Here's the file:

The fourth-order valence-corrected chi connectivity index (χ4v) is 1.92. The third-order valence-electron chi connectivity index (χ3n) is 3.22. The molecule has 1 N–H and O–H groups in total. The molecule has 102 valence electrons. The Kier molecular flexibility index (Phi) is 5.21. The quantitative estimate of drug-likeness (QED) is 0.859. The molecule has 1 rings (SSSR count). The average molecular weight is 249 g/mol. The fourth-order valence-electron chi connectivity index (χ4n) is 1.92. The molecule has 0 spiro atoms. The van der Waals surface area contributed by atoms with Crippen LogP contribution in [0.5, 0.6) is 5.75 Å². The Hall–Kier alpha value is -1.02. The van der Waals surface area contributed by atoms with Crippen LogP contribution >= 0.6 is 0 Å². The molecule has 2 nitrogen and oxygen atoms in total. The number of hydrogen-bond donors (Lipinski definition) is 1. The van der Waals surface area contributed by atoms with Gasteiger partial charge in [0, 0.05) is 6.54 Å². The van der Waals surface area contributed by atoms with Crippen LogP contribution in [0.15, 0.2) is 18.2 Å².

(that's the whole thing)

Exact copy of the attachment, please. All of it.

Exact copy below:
The fourth-order valence-corrected chi connectivity index (χ4v) is 1.92. The third-order valence-electron chi connectivity index (χ3n) is 3.22. The molecule has 1 N–H and O–H groups in total. The molecule has 102 valence electrons. The Kier molecular flexibility index (Phi) is 5.21. The quantitative estimate of drug-likeness (QED) is 0.859. The molecule has 1 rings (SSSR count). The average molecular weight is 249 g/mol. The fourth-order valence-electron chi connectivity index (χ4n) is 1.92. The molecule has 0 spiro atoms. The van der Waals surface area contributed by atoms with Crippen LogP contribution in [0.5, 0.6) is 5.75 Å². The Hall–Kier alpha value is -1.02. The van der Waals surface area contributed by atoms with Crippen LogP contribution >= 0.6 is 0 Å². The molecule has 2 nitrogen and oxygen atoms in total. The number of hydrogen-bond donors (Lipinski definition) is 1. The van der Waals surface area contributed by atoms with Gasteiger partial charge in [0, 0.05) is 6.54 Å². The van der Waals surface area contributed by atoms with Crippen LogP contribution in [0.15, 0.2) is 18.2 Å².